The well-being of forest communities and Indigenous Peoples is closely tied to their environment; places where communities have strong land rights also have lower rates of deforestation and forest degradation. Improving land rights for local communities and Indigenous Peoples can help preserve forests.
Indigenous Peoples and local communities have the legal right to less than one third of the forests in low- and middle-income countries, according to Commodities and Forests Agenda 2020, published in 2017 by Tropical Forest Alliance 2020 and the WEF. Few governments have established the legal protections needed to secure community land rights, however. As a consequence, Indigenous Peoples are losing their land to governments and corporations. Overall, Indigenous Peoples and local communities have legal rights to at least 513 million hectares of the world’s forests, or about one eighth of the total, according to the World Resources Institute’s 2014 report Securing Rights, Combating Climate Change.
According to the World Resources Institute’s 2014 report, in Indonesia, high levels of carbon dioxide emissions resulting from deforestation are due in part to weak or absent legal rights for forest communities. Another study of 80 forest areas in 10 different countries in South Asia, East Africa, and Latin America showed that community-owned and managed forests produce greater community benefits and improve carbon storage (the storage of carbon after it is emitted into the atmosphere). We will therefore forfeit an important opportunity to combat climate change, if we do not strengthen land rights for Indigenous Peoples and local communities.
Much larger areas of forest are held by communities under customary rights, which are not legally recognized by governments. Most community-held forests are in low- and middle-income countries, where deforestation pressure is strong. When Indigenous Peoples and local communities have weak or no legal rights, their forests tend to be vulnerable to deforestation.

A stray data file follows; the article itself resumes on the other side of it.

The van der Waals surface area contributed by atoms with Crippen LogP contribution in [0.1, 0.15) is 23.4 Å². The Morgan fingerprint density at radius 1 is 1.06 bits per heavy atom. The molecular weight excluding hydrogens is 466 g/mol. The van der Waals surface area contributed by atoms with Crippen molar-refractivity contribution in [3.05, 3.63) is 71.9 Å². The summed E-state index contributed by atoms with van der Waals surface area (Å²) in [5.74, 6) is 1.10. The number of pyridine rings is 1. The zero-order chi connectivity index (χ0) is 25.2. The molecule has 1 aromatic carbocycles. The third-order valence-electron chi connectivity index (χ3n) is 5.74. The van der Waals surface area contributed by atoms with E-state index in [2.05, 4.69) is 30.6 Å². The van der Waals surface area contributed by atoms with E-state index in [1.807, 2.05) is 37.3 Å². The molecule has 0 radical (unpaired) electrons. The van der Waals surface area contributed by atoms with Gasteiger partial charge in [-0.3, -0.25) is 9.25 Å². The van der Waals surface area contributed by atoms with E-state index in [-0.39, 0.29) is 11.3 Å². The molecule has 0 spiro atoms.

The Commodities and Forests Agenda 2020 report noted that a global consensus is emerging on the need for greater security of land tenure. The United Nations’ Sustainable Development Goals commit member states to ensure that everyone has equal rights to ownership and control over land by 2030. In addition, nearly every country has endorsed the UN Declaration on the Rights of Indigenous Peoples, which guarantees land and territory rights. In some countries, communities have successfully lobbied for legal changes to recognize their land rights, while others are taking to the streets to voice their demands.
Technology innovation is bolstering forest monitoring efforts. Cutting-edge technologies, like observation satellites and artificial intelligence, are enabling the real-time monitoring of global forest change. The increasing availability and resolution of satellite imagery are resulting in more (and more detailed) pictures, while advanced algorithms are able to quickly process these images in order to detect changes with enough accuracy to inform local forest management.
Advancements in parallel processing, or the division of computer programming among multiple processors, enable these algorithms to be run increasingly cost-effectively, making the continuous monitoring of changes around the globe possible. Meanwhile breakthroughs in data visualization are enabling decision-makers and other non-scientific users to easily access related information, and to act on it.
Increasing internet connectivity, and the proliferation of mobile technology, have also improved the ability to alert law enforcement or local communities about illegal logging or burning taking place in protected forests or moratorium areas. Other technologies are facilitating timber tracking and the tracing of wood products from forest to consumer, while anatomical analyses and other methods are enabling the identification of the species and origin of wood being used in supply chains, in order to bolster accountability.
Technological developments are also addressing challenges in terms of interpreting data - for example, when it comes to identifying statistically significant hotspots for forest change, or quickly identifying changes occurring within important forest areas.